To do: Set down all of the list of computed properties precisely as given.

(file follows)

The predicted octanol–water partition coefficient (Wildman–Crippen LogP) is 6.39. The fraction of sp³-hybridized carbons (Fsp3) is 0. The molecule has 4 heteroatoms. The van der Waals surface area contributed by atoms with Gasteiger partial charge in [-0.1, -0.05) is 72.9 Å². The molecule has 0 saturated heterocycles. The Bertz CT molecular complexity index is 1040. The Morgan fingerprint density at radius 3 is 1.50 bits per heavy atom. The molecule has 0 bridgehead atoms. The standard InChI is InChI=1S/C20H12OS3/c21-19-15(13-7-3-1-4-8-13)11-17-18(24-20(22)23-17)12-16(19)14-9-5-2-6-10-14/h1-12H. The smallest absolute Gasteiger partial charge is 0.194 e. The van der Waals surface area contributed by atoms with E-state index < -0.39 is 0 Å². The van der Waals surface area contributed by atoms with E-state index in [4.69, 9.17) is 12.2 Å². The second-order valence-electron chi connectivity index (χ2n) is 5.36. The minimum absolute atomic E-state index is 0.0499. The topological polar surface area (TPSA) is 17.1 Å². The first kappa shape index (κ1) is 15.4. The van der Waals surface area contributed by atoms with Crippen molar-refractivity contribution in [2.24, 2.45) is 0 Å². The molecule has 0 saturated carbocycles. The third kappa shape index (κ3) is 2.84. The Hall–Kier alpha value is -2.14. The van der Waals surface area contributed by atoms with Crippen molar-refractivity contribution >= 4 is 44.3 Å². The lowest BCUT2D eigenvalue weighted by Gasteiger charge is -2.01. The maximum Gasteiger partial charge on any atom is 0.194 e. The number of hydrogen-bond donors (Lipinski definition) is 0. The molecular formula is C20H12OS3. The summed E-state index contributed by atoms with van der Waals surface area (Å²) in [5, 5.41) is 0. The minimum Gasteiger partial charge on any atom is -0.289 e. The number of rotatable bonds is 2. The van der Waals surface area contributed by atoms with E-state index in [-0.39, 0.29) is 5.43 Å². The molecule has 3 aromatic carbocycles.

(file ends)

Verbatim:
The predicted octanol–water partition coefficient (Wildman–Crippen LogP) is 6.39. The fraction of sp³-hybridized carbons (Fsp3) is 0. The molecule has 4 heteroatoms. The van der Waals surface area contributed by atoms with Gasteiger partial charge in [-0.1, -0.05) is 72.9 Å². The molecule has 0 saturated heterocycles. The Bertz CT molecular complexity index is 1040. The Morgan fingerprint density at radius 3 is 1.50 bits per heavy atom. The molecule has 0 bridgehead atoms. The standard InChI is InChI=1S/C20H12OS3/c21-19-15(13-7-3-1-4-8-13)11-17-18(24-20(22)23-17)12-16(19)14-9-5-2-6-10-14/h1-12H. The smallest absolute Gasteiger partial charge is 0.194 e. The van der Waals surface area contributed by atoms with E-state index < -0.39 is 0 Å². The van der Waals surface area contributed by atoms with E-state index in [4.69, 9.17) is 12.2 Å². The second-order valence-electron chi connectivity index (χ2n) is 5.36. The minimum absolute atomic E-state index is 0.0499. The topological polar surface area (TPSA) is 17.1 Å². The first kappa shape index (κ1) is 15.4. The van der Waals surface area contributed by atoms with Crippen molar-refractivity contribution in [2.24, 2.45) is 0 Å². The molecule has 0 saturated carbocycles. The third kappa shape index (κ3) is 2.84. The Hall–Kier alpha value is -2.14. The van der Waals surface area contributed by atoms with Crippen molar-refractivity contribution >= 4 is 44.3 Å². The lowest BCUT2D eigenvalue weighted by Gasteiger charge is -2.01. The maximum Gasteiger partial charge on any atom is 0.194 e. The number of hydrogen-bond donors (Lipinski definition) is 0. The molecular formula is C20H12OS3. The summed E-state index contributed by atoms with van der Waals surface area (Å²) in [5, 5.41) is 0. The minimum Gasteiger partial charge on any atom is -0.289 e. The number of rotatable bonds is 2. The van der Waals surface area contributed by atoms with E-state index in [-0.39, 0.29) is 5.43 Å². The molecule has 3 aromatic carbocycles.